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Medvedev Hopes for Peace From New Ukraine Metropolitan

Published: August 18, 2014 (Issue # 1824)



  • Pechersk Lavra in Kiev is the seat of the Ukrainian Orthodox Church of the Moscow Patriarchate.
    Photo: Michele Ursino / Flickr

Russian Prime Minister Dmitry Medvedev said Sunday he was sure the new head of the Ukrainian Orthodox Church of the Moscow Patriarchate, Metropolitan Onuphrius, would help bring peace to Ukraine.

"I am sure that you will do everything to instill and preserve peace, strengthen Orthodox unity and revive spiritual and moral values," Medvedev said in a telegram sent to Metropolitan Onuphrius on Sunday to congratulate him on his enthronization as primate of the Orthodox Church in Ukraine.

President Vladimir Putin congratulated the new metropolitan after his election Wednesday.

"I am sure that in this difficult time for Ukraine, your work as a spiritual leader will contribute to reconciliation and mutual understanding between people, restoring solidarity and stability in society," Putin said.

The Ukrainian Orthodox Church of the Moscow Patriarchate is one of three major branches of the Orthodox Church in Ukraine. It is the only one whose canonical status is recognized by the whole Eastern Orthodox communion. Despite being under the ecclesiastic jurisdiction of the Moscow Patriarchate, the church is autonomous in most of its affairs. Nevertheless, nationalist forces in Ukraine have campaigned for its complete independence for many years.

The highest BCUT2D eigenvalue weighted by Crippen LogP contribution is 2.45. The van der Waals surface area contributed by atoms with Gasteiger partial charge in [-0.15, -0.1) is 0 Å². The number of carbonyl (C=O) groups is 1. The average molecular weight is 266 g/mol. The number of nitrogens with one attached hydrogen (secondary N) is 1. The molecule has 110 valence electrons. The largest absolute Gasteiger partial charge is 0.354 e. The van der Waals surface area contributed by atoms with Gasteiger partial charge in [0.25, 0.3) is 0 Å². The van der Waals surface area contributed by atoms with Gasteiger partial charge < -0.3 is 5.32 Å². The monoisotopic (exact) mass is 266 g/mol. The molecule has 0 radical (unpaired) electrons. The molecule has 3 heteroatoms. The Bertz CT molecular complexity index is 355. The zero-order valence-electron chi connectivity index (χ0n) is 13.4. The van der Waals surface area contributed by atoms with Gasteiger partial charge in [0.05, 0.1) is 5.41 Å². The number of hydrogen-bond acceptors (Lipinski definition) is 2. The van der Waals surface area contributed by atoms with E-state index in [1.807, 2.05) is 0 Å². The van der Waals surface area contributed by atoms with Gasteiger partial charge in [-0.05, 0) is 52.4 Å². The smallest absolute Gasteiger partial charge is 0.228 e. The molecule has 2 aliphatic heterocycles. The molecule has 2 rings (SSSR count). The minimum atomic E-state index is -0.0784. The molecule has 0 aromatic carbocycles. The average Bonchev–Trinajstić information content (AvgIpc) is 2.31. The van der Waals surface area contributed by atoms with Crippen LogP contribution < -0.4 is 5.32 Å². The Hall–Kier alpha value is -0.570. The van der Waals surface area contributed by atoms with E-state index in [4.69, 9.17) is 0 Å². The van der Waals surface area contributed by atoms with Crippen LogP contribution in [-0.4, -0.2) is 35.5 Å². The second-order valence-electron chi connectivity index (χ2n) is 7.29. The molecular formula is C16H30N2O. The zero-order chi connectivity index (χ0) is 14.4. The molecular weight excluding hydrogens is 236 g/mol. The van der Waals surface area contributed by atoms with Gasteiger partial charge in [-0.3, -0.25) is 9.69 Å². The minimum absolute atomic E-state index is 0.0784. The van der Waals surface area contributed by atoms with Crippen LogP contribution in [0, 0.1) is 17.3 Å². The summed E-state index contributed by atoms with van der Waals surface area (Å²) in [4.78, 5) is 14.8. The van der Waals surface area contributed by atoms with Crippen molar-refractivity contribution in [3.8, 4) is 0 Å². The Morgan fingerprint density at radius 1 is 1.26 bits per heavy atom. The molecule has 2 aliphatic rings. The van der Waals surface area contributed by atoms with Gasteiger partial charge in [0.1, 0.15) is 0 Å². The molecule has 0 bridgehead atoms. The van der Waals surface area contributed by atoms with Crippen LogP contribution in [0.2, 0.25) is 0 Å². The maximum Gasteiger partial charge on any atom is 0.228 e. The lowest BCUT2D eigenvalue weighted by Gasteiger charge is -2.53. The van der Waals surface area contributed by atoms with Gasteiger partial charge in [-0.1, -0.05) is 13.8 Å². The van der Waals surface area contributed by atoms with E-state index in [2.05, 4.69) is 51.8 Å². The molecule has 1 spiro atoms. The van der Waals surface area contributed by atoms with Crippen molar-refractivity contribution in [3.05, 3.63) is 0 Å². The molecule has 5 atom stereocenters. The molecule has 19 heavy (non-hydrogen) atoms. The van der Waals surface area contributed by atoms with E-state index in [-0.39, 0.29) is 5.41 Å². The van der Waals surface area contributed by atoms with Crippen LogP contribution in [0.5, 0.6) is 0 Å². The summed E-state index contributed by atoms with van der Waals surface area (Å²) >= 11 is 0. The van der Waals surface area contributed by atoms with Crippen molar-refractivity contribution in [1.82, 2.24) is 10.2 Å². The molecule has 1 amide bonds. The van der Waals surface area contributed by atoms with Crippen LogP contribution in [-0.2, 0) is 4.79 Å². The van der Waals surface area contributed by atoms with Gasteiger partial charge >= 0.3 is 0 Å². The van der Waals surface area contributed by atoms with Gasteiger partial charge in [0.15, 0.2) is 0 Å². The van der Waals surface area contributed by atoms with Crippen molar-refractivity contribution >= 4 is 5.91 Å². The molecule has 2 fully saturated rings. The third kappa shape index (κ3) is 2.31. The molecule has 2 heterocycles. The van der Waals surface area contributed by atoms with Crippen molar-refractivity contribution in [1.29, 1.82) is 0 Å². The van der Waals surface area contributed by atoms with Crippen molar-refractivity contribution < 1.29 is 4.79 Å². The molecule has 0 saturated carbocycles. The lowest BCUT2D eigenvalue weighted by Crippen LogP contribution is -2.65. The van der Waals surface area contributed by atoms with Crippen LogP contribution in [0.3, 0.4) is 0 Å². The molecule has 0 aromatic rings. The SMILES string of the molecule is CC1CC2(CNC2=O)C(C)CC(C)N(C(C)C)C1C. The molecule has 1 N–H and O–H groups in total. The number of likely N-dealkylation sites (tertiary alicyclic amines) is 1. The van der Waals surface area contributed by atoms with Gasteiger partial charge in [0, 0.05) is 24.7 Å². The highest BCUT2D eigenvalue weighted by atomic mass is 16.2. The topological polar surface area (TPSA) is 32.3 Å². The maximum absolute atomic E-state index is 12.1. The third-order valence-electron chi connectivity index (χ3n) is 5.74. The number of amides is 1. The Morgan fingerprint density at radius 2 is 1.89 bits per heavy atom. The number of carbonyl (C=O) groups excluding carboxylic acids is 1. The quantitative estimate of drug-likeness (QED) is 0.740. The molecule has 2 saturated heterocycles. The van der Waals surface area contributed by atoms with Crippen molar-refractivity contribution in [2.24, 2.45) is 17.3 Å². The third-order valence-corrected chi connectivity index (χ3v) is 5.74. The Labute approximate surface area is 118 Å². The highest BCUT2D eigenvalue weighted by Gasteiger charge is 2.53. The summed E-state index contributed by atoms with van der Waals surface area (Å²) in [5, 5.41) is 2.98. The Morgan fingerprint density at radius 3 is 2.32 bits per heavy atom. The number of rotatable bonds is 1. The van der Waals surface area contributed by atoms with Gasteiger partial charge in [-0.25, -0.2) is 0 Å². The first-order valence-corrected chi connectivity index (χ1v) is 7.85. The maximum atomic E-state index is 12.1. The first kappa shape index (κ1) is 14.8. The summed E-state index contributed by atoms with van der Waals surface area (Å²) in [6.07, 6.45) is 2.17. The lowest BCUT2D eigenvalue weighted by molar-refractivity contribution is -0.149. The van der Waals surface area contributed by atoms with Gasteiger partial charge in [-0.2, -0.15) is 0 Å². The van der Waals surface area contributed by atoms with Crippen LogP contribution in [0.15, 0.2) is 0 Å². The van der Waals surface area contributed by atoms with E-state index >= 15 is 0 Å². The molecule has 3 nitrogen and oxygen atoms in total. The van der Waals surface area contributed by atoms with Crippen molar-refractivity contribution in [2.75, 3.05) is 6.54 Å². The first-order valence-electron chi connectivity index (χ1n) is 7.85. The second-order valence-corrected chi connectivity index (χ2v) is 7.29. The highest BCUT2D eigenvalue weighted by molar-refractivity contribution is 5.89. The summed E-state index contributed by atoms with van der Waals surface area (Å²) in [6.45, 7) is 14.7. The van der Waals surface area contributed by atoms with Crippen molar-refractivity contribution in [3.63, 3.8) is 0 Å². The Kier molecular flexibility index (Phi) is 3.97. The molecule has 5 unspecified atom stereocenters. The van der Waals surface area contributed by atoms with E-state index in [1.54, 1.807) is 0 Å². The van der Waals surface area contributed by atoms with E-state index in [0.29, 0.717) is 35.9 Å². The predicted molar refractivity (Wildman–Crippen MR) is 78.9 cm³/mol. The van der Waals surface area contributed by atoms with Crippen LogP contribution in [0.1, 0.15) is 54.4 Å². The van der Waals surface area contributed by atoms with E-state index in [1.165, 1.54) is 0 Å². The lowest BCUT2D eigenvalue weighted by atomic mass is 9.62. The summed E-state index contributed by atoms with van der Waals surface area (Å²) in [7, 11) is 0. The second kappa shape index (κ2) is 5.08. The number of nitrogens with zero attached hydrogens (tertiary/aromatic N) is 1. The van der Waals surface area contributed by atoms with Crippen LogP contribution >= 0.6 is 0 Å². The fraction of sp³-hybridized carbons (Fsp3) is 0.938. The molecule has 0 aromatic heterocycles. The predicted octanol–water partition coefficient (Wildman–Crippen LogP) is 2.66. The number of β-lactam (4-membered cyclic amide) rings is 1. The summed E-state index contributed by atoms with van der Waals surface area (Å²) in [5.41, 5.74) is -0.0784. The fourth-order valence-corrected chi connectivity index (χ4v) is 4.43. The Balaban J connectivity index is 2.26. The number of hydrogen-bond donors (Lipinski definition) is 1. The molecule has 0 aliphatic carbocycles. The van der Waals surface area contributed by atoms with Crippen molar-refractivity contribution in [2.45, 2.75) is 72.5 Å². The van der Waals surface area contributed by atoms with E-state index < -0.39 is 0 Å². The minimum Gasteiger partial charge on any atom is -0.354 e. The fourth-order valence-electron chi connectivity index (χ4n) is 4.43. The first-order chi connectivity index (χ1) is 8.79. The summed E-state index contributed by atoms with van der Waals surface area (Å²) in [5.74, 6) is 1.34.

Ukrainian President Petro Poroshenko met with the newly elected primate Saturday in his office, stressing that the Church must contribute to dialogue and peace in a country that is going through "difficult times."

While Russian Orthodox Church Patriarch Kirill blessed the newly elected metropolitan for service, Onuphrius was elected by the bishops of the Ukrainian Church.





 


ALL ABOUT TOWN

Sunday, Oct. 26


Zenit St. Petersburg returns home for the first time in nearly a month as they host Mordovia Saransk in a Russian Premier League game. Currently at the top of the league thanks to their undefeated start to the season, the northern club hopes to extend the gap between them and second-place CSKA Moscow and win the title for the first time in three years. Tickets are available at the stadium box office or on the club’s website.



Monday, Oct. 27


Today marks the end of the art exhibit “Neophobia” at the Erarta Museum. Artists Alexey Semichov and Andrei Kuzmin took a neo-modernist approach to represent the array of fears that are ever-present throughout our lives. Tickets are 200 rubles ($4.90).



Tuesday, Oct. 28


The Domina Prestige St. Petersburg hotel plays host to SPIBA’s Marketing and Communications Committee’s round table discussion on “Government Relations Practices in Russia” this morning. The discussion starts at 9:30 a.m. and participation must be confirmed by Oct. 24.



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